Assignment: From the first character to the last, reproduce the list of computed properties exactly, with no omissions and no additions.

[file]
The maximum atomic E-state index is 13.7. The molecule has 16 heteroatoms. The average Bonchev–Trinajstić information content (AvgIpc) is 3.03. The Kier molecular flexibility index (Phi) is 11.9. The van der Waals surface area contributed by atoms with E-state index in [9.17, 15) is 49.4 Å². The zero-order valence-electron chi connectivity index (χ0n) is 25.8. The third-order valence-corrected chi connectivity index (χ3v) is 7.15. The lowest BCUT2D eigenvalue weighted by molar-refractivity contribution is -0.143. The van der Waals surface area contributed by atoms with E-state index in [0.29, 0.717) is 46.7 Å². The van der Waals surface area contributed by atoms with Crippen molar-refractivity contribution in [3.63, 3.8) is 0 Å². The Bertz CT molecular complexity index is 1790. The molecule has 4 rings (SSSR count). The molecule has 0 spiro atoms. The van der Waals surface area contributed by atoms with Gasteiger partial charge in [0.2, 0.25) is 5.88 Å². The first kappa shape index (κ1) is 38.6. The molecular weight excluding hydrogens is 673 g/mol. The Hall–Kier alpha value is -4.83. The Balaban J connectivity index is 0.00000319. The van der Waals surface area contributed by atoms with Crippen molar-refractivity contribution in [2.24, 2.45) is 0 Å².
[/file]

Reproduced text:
The maximum atomic E-state index is 13.7. The molecule has 16 heteroatoms. The average Bonchev–Trinajstić information content (AvgIpc) is 3.03. The Kier molecular flexibility index (Phi) is 11.9. The van der Waals surface area contributed by atoms with E-state index in [9.17, 15) is 49.4 Å². The zero-order valence-electron chi connectivity index (χ0n) is 25.8. The third-order valence-corrected chi connectivity index (χ3v) is 7.15. The lowest BCUT2D eigenvalue weighted by molar-refractivity contribution is -0.143. The van der Waals surface area contributed by atoms with E-state index in [0.29, 0.717) is 46.7 Å². The van der Waals surface area contributed by atoms with Crippen molar-refractivity contribution in [3.63, 3.8) is 0 Å². The Bertz CT molecular complexity index is 1790. The molecule has 4 rings (SSSR count). The molecule has 0 spiro atoms. The van der Waals surface area contributed by atoms with Gasteiger partial charge in [0.2, 0.25) is 5.88 Å². The first kappa shape index (κ1) is 38.6. The molecular weight excluding hydrogens is 673 g/mol. The Hall–Kier alpha value is -4.83. The Balaban J connectivity index is 0.00000319. The van der Waals surface area contributed by atoms with Crippen molar-refractivity contribution in [2.24, 2.45) is 0 Å².